U.S. must prove itself in Iraq

Now that American forces have, to the manifest gratitude of the Iraqi people, overthrown Saddam Hussein and his despicable regime, several new questions confront the Bush Administration. Among the most pertinent are how we want to convince the skeptical Arab populace that America is not just another in a centuries-long string of colonial powers to hold sway in the Middle East.

On the one hand, there’s the “Bad Cop” option: threatening neighboring regimes into obeying our demands. This is what we saw in the Bush administration’s initial reaction to the problem of Syrian aid to the defeated Saddam regime. And, for things like getting Syria to hand over or kick out Iraqi ex-autocrats, threats are probably the right choice. After all, intimations by Don Rumsfeld and other American officials that, with the fall of their co-Baathists in Baghdad, Syria might be the next target, seemed to strike a chord in Damascus, producing that government’s quick change in attitude toward the problem of its complicity with Saddam during the war.

But this is not the way to win the War on Terror.

To win the War on Terror, we can’t simply threaten – America must also impress. This is option number two, the “Good Cop” option, and it demands that we dip into our oldest and most idealistic political traditions. We have to prove to a portion of the world which doesn’t believe us (maybe rightly so – a debate for a different column, though) that when we say we believe in the rights of man and the rule of law, we really do mean it.

So that means that the new Iraq can’t simply be a new “benevolent” autocracy built up over the old Baathist institutions; it has to be, and can be, more than this: a legitimately Arab and legitimately Islamic democracy. Lots of people make the condescending argument that Arab and Muslim democracy is impossible: Arabs aren’t “ready” for democracy, they say, or they’re somehow culturally incapable of producing free societies. This smacks of, in the words of one Cold Warrior, “the worst sort of cultural condescension.”

In truth, we don’t know if Arabs are capable of democracy or not – but we know that human beings are, and that Iraqi Arabs are fellow humans. The thrill of the crowds in Baghdad over Saddam’s dramatic fall attested to the fact that no culture endorses the arbitrary rule of cruel and violent men. There really is such a thing as a fundamental set of decencies that each human naturally demands – and to live without these decencies is intolerable.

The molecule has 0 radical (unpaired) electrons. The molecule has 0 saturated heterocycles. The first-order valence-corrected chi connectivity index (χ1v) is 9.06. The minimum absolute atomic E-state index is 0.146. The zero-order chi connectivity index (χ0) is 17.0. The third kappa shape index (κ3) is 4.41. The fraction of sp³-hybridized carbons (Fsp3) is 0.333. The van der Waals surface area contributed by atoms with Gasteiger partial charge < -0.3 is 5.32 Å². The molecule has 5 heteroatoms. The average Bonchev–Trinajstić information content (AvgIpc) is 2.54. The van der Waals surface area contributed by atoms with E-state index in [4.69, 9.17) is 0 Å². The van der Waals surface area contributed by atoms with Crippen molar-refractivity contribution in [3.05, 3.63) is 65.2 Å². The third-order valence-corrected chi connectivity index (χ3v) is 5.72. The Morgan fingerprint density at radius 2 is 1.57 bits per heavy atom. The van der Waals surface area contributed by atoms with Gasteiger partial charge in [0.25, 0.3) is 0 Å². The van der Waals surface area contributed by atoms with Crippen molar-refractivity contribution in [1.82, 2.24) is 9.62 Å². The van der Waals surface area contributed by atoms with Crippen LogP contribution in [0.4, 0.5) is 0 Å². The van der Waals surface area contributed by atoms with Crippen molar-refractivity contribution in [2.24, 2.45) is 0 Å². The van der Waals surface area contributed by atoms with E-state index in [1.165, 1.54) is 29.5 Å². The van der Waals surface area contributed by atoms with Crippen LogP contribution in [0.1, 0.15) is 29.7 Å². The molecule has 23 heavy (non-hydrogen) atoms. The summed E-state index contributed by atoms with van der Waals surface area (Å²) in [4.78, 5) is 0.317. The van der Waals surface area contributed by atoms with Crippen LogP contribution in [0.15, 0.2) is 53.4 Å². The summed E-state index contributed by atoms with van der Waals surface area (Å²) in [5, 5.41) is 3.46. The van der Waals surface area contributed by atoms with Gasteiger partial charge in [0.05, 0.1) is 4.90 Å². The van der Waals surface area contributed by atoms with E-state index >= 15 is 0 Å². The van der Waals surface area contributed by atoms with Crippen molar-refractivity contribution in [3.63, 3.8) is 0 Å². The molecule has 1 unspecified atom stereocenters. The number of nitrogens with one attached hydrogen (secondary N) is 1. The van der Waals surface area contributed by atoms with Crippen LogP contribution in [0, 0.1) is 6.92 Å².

To live without these fundamental decencies reduces us to the level of animals, as all the great anti-totalitarians (like George Orwell, who once compared totalitarianism to a jackboot continually stomping a human face) have recognized.

And if you don’t believe that totalitarian rule necessarily makes animals out of men and women, just look at Nazi Germany and Soviet Russia – and of course Baathist Iraq. What was done in all these places, what enormities were committed – it was staggering, really, to read one a human rights watchdog group’s dossier on Iraq. What these people in the top echelons of Iraq have done must be exposed to the whole world.

Which brings us to the subject of the post-war trials: Once the major figures in Saddam Hussein’s old regime have been captured – those who aren’t killed, at least – there needs to be some kind of trial for the war crimes, pogroms and manifold slaughters they wantonly dealt out. This raises the thorny issue of the U.N. There are many reasons to despise the U.N. – the fact that it views Denmark and Libya as morally equivalent chief amongst them – but it nevertheless might be the best forum for such a trial. The United States needs to convince the world that this is no show trial, and doing it through a world body, like the U.N., would be effective.

Of course, it’s also true that certain countries – France, Syria, whomever – could block the U.N. from effectively and fairly trying Saddam’s coterie of cronies and murderers. Tom Friedman has suggested administering Iraq under NATO auspices; why not try its former rulers under NATO auspices as well? After all, all NATO member countries share certain legal standards of basic fairness that many U.N. member-states lack, and it would make even more sense, if NATO does end up administering Iraq, to conduct a NATO-run trial.

But then again, this is all very far in the future. For right now at least, the vital truth is that Saddam is gone from his old place of power, and he’s not coming back, ever. To make our efforts worthwhile, we have to help Iraqis construct a country that, in fifty years, we can be proud of.

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